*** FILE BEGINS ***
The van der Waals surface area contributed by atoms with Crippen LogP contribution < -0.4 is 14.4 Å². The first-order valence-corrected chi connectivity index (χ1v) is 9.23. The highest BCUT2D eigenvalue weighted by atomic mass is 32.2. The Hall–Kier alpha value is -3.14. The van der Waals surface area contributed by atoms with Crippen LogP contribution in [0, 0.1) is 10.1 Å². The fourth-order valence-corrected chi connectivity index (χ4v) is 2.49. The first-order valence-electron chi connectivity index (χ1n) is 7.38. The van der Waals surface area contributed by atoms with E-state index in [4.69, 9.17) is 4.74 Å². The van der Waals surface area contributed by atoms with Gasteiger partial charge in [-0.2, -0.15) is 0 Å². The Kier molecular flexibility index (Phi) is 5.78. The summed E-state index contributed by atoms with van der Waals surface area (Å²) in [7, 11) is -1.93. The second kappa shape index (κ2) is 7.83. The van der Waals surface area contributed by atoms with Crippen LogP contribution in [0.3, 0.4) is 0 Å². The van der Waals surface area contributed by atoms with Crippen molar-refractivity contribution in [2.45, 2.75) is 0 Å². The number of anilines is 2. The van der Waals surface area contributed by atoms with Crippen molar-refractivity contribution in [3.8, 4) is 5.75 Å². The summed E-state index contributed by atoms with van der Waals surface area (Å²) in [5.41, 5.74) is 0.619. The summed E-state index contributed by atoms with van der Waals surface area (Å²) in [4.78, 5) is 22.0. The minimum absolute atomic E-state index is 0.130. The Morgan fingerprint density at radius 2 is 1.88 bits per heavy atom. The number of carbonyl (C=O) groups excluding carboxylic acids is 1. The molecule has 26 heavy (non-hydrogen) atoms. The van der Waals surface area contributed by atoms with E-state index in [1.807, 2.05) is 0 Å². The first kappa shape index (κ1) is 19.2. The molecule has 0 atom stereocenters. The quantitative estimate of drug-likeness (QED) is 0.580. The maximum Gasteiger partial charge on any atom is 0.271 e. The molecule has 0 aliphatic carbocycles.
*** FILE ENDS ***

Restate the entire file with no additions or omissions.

The van der Waals surface area contributed by atoms with Crippen LogP contribution < -0.4 is 14.4 Å². The first-order valence-corrected chi connectivity index (χ1v) is 9.23. The highest BCUT2D eigenvalue weighted by atomic mass is 32.2. The Hall–Kier alpha value is -3.14. The van der Waals surface area contributed by atoms with Crippen LogP contribution in [0, 0.1) is 10.1 Å². The fourth-order valence-corrected chi connectivity index (χ4v) is 2.49. The first-order valence-electron chi connectivity index (χ1n) is 7.38. The van der Waals surface area contributed by atoms with E-state index in [4.69, 9.17) is 4.74 Å². The van der Waals surface area contributed by atoms with Gasteiger partial charge in [-0.2, -0.15) is 0 Å². The Kier molecular flexibility index (Phi) is 5.78. The summed E-state index contributed by atoms with van der Waals surface area (Å²) in [7, 11) is -1.93. The second kappa shape index (κ2) is 7.83. The van der Waals surface area contributed by atoms with Crippen LogP contribution in [0.3, 0.4) is 0 Å². The van der Waals surface area contributed by atoms with Crippen molar-refractivity contribution in [2.45, 2.75) is 0 Å². The number of anilines is 2. The van der Waals surface area contributed by atoms with Crippen molar-refractivity contribution in [3.8, 4) is 5.75 Å². The summed E-state index contributed by atoms with van der Waals surface area (Å²) in [5.41, 5.74) is 0.619. The summed E-state index contributed by atoms with van der Waals surface area (Å²) in [4.78, 5) is 22.0. The minimum absolute atomic E-state index is 0.130. The Morgan fingerprint density at radius 2 is 1.88 bits per heavy atom. The number of carbonyl (C=O) groups excluding carboxylic acids is 1. The molecule has 26 heavy (non-hydrogen) atoms. The van der Waals surface area contributed by atoms with E-state index in [1.807, 2.05) is 0 Å². The first kappa shape index (κ1) is 19.2. The molecule has 0 atom stereocenters. The quantitative estimate of drug-likeness (QED) is 0.580. The maximum Gasteiger partial charge on any atom is 0.271 e. The molecule has 0 aliphatic carbocycles.